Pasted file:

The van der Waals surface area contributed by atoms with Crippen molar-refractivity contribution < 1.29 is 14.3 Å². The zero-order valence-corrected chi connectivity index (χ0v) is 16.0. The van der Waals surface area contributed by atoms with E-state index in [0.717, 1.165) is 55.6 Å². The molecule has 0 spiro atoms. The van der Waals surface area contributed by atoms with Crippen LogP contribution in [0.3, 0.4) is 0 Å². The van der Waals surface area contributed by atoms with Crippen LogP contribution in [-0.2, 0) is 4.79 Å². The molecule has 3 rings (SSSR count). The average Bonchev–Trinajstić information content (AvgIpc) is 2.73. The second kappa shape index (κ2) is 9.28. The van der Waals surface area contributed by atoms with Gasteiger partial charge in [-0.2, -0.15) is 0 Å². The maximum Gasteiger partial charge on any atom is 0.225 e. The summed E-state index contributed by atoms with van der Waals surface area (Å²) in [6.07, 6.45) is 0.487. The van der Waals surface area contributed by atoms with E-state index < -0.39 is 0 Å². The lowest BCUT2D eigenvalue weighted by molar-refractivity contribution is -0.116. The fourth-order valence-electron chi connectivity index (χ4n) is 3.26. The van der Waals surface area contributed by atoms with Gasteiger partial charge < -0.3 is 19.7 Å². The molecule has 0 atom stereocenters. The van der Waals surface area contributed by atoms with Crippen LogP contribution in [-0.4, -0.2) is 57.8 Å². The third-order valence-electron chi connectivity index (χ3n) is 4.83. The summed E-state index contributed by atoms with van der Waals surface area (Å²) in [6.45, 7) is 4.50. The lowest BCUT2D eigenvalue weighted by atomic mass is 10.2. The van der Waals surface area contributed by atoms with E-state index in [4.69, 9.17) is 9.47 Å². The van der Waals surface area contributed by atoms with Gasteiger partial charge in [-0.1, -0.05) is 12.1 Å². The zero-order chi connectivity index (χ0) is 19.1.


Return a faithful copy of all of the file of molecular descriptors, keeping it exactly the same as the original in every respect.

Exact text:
The van der Waals surface area contributed by atoms with Crippen molar-refractivity contribution < 1.29 is 14.3 Å². The zero-order valence-corrected chi connectivity index (χ0v) is 16.0. The van der Waals surface area contributed by atoms with E-state index in [0.717, 1.165) is 55.6 Å². The molecule has 0 spiro atoms. The van der Waals surface area contributed by atoms with Crippen LogP contribution in [0.3, 0.4) is 0 Å². The van der Waals surface area contributed by atoms with Crippen LogP contribution in [-0.2, 0) is 4.79 Å². The molecule has 3 rings (SSSR count). The average Bonchev–Trinajstić information content (AvgIpc) is 2.73. The second kappa shape index (κ2) is 9.28. The van der Waals surface area contributed by atoms with Gasteiger partial charge in [-0.2, -0.15) is 0 Å². The maximum Gasteiger partial charge on any atom is 0.225 e. The summed E-state index contributed by atoms with van der Waals surface area (Å²) in [6.07, 6.45) is 0.487. The van der Waals surface area contributed by atoms with E-state index < -0.39 is 0 Å². The lowest BCUT2D eigenvalue weighted by molar-refractivity contribution is -0.116. The fourth-order valence-electron chi connectivity index (χ4n) is 3.26. The van der Waals surface area contributed by atoms with Gasteiger partial charge < -0.3 is 19.7 Å². The molecule has 0 atom stereocenters. The van der Waals surface area contributed by atoms with Crippen LogP contribution in [-0.4, -0.2) is 57.8 Å². The third-order valence-electron chi connectivity index (χ3n) is 4.83. The summed E-state index contributed by atoms with van der Waals surface area (Å²) in [6.45, 7) is 4.50. The lowest BCUT2D eigenvalue weighted by atomic mass is 10.2. The van der Waals surface area contributed by atoms with E-state index in [4.69, 9.17) is 9.47 Å². The van der Waals surface area contributed by atoms with Gasteiger partial charge in [-0.1, -0.05) is 12.1 Å². The zero-order chi connectivity index (χ0) is 19.1.